What Does Healthy Sexuality Look Like?
I just got back from a powerful weekend at Momentum: Making Waves in Sexuality, Feminism and Relationships. A wide variety of topics were covered, and I’m sure to write more about the con either here or at my own blog, but one thing that really struck me was something Lara Riscol said during the closing plenary – we don’t know what healthy sexuality looks like.
This got me thinking about what exactly healthy sexuality does look like. Almost immediately, I realized that my healthy sexuality will differ from yours, and we will differ from others. But there’s many points to consider as parts of healthy sexuality in society, and I’m going to brainstorm some here. This list is by no means exhaustive, and I welcome comments adding to or even questioning the ideas I put forth.
Healthy sexuality includes everyone having the agency to decide what healthy sexuality looks like for them. It requires consent and that coercion or force is not used. It requires accurate sexual health information be accessible to all.’
Healthy sexuality includes those who are asexual or have low libido. When having choices in sex, you need to have the option to not have it.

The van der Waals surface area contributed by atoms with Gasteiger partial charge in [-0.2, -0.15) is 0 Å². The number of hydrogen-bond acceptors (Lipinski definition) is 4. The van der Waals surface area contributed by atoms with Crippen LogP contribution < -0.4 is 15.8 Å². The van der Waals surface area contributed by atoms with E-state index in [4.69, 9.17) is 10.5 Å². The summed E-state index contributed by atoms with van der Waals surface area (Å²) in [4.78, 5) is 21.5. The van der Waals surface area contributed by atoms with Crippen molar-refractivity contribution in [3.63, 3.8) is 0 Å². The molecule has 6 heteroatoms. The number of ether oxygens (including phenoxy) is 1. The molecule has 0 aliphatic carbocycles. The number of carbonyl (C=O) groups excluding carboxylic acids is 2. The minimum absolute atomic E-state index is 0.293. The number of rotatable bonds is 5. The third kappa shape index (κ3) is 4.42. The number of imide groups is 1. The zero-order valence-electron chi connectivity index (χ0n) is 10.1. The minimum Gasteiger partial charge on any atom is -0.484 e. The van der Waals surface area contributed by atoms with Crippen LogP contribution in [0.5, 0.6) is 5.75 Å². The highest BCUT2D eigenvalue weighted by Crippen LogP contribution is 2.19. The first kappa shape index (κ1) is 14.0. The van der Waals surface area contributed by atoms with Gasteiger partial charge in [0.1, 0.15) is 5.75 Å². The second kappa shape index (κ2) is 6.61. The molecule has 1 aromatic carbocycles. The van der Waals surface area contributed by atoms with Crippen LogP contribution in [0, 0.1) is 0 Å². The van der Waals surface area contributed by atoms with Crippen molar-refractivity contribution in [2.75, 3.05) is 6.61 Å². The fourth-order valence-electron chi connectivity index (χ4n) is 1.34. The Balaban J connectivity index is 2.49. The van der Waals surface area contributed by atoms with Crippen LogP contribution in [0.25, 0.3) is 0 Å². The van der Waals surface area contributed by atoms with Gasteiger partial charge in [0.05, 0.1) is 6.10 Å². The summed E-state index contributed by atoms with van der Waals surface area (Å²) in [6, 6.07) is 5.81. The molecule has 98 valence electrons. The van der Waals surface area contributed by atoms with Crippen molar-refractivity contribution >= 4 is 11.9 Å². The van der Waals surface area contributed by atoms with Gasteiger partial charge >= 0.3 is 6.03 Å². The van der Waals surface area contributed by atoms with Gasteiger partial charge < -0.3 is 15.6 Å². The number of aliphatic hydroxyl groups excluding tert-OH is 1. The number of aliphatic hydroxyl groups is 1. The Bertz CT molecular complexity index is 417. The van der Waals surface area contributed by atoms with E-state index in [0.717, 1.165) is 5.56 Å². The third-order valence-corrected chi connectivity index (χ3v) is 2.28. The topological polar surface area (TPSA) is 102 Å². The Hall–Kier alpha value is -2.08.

Healthy sexuality is a queer person being able to embrace how they like their sex, no matter what society might say. Healthy sexuality includes all people – cis, trans, men, women, queer, straight, able-bodied, disabled, black, white, old, young, etc. It includes the ability to have a fluid sexual identity – or to have your identity change. Also, being able to choose or reject labels for yourself rather than having someone else apply them.
Healthy sexuality includes consensual bdsm. I know that personally a good spanking on a regular basis from someone I can trust is necessary for my well being. Of course, choosing not to participate in bdsm is part of healthy sexuality, too.
Healthy sexuality includes monogamous relationships and non-monogamous ones – as long as you get to choose what you want to be a part of. It includes having the knowledge necessary to use safer sex. It also includes having partners agree to your safer sex parameters and help put them into your play.
In healthy sexuality, consent counts. Autonomy counts. Only you can decide what healthy sexuality is for you. That also means you don’t have the right to decide what someone else’s sexuality should include.
If we could have a society where sexuality is seen as a normal part of human life, sexual health services are widely available, and sex education is available to everyone, we’d all stand a better chance of being able to figure out what healthy sexuality is for ourselves.
What does your healthy sexuality look like? Are you able to envision it? Are you having it?